Asbestos was first used in China during the Zhou dynasty (1046-256 BCE). Chrysotile was intertwined with fabric in order to produce a fireproof materials. Fables of the time stated that the asbestos originated from a salamander-like animal who could walk on fire. Historical traveler Marco Polo, referenced the material in his journals and visited a mine to disprove the legends of its origin. With increasing trade in Asia moving westward, eventually the Persians began using the material which they had imported from India. Many royals in Persia were noted to have used asbestos-laden cloth for clothing, napkins, and other decorative objects.

Asbestos containing materials have had a long history of being used in ceremonial ways. In ancient Egypt, during the embalming process of Pharaohs, a cloth of asbestos was placed on the body in order to preserve it further. In Rome, many ceremonial temples of the gods had used asbestos in sacred fire rituals. The lamps of the roman group of vestal virgins contained an asbestos wick which allowed the lamp to burn without being extinguished.

Throughout history many other cultures would use asbestos for a wide variety of purposes due to its versatility and durability.  This is one of the reasons it was called the “miracle mineral” and its later implementation into modern building materials.

The Dangers of Carbon Monoxide

danger-co-picture

Every few months a new tragic story about a fatal carbon monoxide (CO) poisoning surfaces.  The stories of people who have lost their lives from a common environmental compound can be sad and unsettling.  CO poisoning is preventable but first it is essential to know some general information about this dangerous gas.

Many individuals are aware that car exhaust emissions contain carbon monoxide but unfortunately the grayish, smoky, irritating smell is not what CO smells or looks like.  In reality CO is a toxic, odorless, colorless gas.  This compound is often confused with carbon dioxide (CO2).  CO2 is a product of respiration meaning that people and other mammals breath it out. CO, on the other hand, comes from incomplete combustion found in exhaust emissions and other gas-powered appliances and pieces of equipment.  While it may seem that the outdoor air is only affected by CO, windows, doors, and leaking chimneys can very easily draw in CO from the outside.  This can be especially pronounced if the home is close to a busy road or has an attached parking garage as is the case for many Chicago residents.  

Indoor sources can contribute to elevated levels of CO as well.  Gas stoves, furnaces, gas space heaters, hot water heaters, and generators can dangerously raise CO levels when not vented correctly.

High concentrations of CO can be fatal which is why many cities, like Chicago, require that carbon monoxide alarms be installed.  Carbon monoxide detectors alert the occupant of deadly concentrations, but lower concentrations may not sound the alarm.  Lower concentrations can have adverse health effects including fatigue in healthy individuals and chest pain in people with heart disease.  A quick synopsis on how CO enters the body may help highlight the danger of this compound.  

First, the body transports oxygen using the air inhaled through the lungs.  The oxygen within the air is transported throughout the body using red blood cells.  Carbon monoxide impedes the body’s ability to transport oxygen by occupying the oxygen binding sites within these red blood cells.  With less bonding sites available, less oxygen can be delivered to cells.  The higher the concentration of CO in the blood, the less oxygen is available for the body and the more dangerous it becomes.  The health effects from being exposed to CO can be detrimental to anyone, not just a single demographic.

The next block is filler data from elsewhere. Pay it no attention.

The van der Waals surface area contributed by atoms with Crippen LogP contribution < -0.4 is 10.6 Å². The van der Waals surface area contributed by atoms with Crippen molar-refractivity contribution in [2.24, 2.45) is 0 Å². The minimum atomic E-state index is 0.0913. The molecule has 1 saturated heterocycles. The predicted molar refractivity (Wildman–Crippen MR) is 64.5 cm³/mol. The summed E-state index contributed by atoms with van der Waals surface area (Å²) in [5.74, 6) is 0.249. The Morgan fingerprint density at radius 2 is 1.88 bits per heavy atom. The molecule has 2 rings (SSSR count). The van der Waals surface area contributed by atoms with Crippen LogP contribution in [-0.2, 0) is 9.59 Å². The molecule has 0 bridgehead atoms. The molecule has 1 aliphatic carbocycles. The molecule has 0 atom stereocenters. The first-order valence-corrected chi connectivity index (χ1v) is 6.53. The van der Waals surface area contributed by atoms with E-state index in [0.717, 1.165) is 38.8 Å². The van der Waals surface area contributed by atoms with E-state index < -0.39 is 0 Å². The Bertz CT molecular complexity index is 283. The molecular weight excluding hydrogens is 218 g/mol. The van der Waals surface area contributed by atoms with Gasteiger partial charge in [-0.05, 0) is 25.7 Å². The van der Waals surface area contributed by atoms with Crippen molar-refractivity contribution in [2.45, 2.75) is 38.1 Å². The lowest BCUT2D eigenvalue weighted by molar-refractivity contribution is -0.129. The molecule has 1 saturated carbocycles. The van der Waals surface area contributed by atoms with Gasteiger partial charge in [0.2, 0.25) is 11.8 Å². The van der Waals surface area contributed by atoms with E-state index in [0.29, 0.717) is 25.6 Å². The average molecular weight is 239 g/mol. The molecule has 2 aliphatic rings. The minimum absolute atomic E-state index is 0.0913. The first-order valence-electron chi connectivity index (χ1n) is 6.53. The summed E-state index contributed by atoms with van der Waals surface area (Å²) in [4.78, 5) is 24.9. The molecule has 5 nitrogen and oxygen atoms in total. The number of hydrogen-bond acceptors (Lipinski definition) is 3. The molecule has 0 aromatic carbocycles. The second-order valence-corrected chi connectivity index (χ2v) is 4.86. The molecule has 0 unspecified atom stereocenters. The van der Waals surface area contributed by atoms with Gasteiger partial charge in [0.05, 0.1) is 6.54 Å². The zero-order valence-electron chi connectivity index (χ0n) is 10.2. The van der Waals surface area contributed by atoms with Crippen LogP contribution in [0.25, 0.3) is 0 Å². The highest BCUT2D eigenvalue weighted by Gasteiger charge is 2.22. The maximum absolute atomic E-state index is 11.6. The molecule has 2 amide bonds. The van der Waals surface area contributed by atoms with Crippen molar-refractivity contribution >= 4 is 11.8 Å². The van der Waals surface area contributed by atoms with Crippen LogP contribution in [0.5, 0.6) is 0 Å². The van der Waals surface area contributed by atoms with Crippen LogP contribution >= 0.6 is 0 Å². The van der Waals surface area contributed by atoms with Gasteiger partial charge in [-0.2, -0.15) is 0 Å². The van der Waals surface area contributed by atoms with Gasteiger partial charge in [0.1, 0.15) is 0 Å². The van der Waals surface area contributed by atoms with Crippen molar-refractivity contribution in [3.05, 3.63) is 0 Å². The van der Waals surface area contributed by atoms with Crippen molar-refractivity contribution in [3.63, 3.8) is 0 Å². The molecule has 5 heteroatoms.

Being informed about this common compound is very important, it may even prevent another tragic story.

Featured Mold – Aspergillus and Penicillium

Aspergillus and Penicillium are two of the most common mold genera that we see in air samples.  When dealing with spore trap lab results, you will often see these types listed together in groups such as Aspergillus/Penicillium, Asp/Pen, or Pen/Asp. Visually, spores of these genera are so similar that analysts can not differentiate them, so they are reported together. Occasionally spores from other genera which produce similar small amerospores (spores with no septations and no projections longer than the length of the spore) will be counted in this group also. Because there are over 200 separate species of both Aspergillus and Penicillium, an Asp/Pen designation on a lab report represents a large grouping of different species.

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Aspergillus conidia at 400x

Since there are so many different species in this group, we can find Aspergillus and Penicillium in a broad range of habitats. Some species such as Aspergillus penicillioides are xerophilic, which means they grow with only a small amount of moisture. Other species like Aspergillus versicolor are more prevalent in environments with high water activity. In a home without any moisture problems you can often find Aspergillus and Penicillium growing on spoiled fruit.

Like all mold, Aspergillus/Penicillium can cause allergic reactions in people who are sensitive to these types. They can also occasionally cause fungal infections of the ear, eyes, and skin.  In people with underlying health issues and compromised immune systems, Aspergillus can infect the lungs causing pulmonary aspergillosis.

Surprisingly, mold isn’t always the bad guy. There are many important uses for fungi in industry. For example, Aspergillus and Penicillium are used to make all sorts of products from cheese to pharmaceuticals. Without these fungi we would be without many important antibiotics, soy sauce, or soft drinks.

Air Cell Pipe Insulation

aircell-pipe-insulation